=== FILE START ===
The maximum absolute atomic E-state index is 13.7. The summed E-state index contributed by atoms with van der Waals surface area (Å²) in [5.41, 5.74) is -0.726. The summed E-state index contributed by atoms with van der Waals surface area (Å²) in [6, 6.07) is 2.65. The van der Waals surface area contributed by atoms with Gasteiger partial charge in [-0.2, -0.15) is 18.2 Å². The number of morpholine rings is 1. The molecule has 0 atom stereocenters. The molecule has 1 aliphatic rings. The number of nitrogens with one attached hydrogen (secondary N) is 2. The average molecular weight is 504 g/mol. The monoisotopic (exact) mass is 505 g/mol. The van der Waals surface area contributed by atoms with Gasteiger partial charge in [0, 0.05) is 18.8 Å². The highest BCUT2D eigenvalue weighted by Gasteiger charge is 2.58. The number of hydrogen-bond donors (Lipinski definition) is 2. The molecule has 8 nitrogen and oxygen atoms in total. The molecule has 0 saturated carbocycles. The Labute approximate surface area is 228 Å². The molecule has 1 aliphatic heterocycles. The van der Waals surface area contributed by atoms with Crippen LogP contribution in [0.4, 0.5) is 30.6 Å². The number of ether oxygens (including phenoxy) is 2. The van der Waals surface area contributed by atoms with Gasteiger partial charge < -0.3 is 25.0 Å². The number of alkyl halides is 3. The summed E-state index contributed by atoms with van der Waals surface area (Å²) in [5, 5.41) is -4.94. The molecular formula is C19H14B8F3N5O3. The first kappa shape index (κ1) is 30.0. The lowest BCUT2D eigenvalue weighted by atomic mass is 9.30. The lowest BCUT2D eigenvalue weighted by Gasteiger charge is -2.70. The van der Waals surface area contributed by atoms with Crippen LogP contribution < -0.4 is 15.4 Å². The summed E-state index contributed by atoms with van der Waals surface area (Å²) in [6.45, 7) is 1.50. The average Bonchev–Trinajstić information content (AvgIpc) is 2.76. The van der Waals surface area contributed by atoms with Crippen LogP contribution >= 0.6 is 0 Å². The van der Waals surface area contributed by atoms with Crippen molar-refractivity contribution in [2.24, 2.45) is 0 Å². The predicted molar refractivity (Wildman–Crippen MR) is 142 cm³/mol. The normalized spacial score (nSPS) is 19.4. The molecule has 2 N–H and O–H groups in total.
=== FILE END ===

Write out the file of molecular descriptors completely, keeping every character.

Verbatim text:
The maximum absolute atomic E-state index is 13.7. The summed E-state index contributed by atoms with van der Waals surface area (Å²) in [5.41, 5.74) is -0.726. The summed E-state index contributed by atoms with van der Waals surface area (Å²) in [6, 6.07) is 2.65. The van der Waals surface area contributed by atoms with Gasteiger partial charge in [-0.2, -0.15) is 18.2 Å². The number of morpholine rings is 1. The molecule has 0 atom stereocenters. The molecule has 1 aliphatic rings. The number of nitrogens with one attached hydrogen (secondary N) is 2. The average molecular weight is 504 g/mol. The monoisotopic (exact) mass is 505 g/mol. The van der Waals surface area contributed by atoms with Gasteiger partial charge in [0, 0.05) is 18.8 Å². The highest BCUT2D eigenvalue weighted by Gasteiger charge is 2.58. The number of hydrogen-bond donors (Lipinski definition) is 2. The molecule has 8 nitrogen and oxygen atoms in total. The molecule has 0 saturated carbocycles. The Labute approximate surface area is 228 Å². The molecule has 1 aliphatic heterocycles. The van der Waals surface area contributed by atoms with Crippen LogP contribution in [0.4, 0.5) is 30.6 Å². The number of ether oxygens (including phenoxy) is 2. The van der Waals surface area contributed by atoms with Gasteiger partial charge < -0.3 is 25.0 Å². The number of alkyl halides is 3. The summed E-state index contributed by atoms with van der Waals surface area (Å²) in [5, 5.41) is -4.94. The molecular formula is C19H14B8F3N5O3. The first kappa shape index (κ1) is 30.0. The lowest BCUT2D eigenvalue weighted by atomic mass is 9.30. The lowest BCUT2D eigenvalue weighted by Gasteiger charge is -2.70. The van der Waals surface area contributed by atoms with Crippen LogP contribution < -0.4 is 15.4 Å². The summed E-state index contributed by atoms with van der Waals surface area (Å²) in [6.45, 7) is 1.50. The average Bonchev–Trinajstić information content (AvgIpc) is 2.76. The van der Waals surface area contributed by atoms with Crippen LogP contribution >= 0.6 is 0 Å². The van der Waals surface area contributed by atoms with Crippen molar-refractivity contribution in [2.24, 2.45) is 0 Å². The predicted molar refractivity (Wildman–Crippen MR) is 142 cm³/mol. The normalized spacial score (nSPS) is 19.4. The molecule has 2 N–H and O–H groups in total.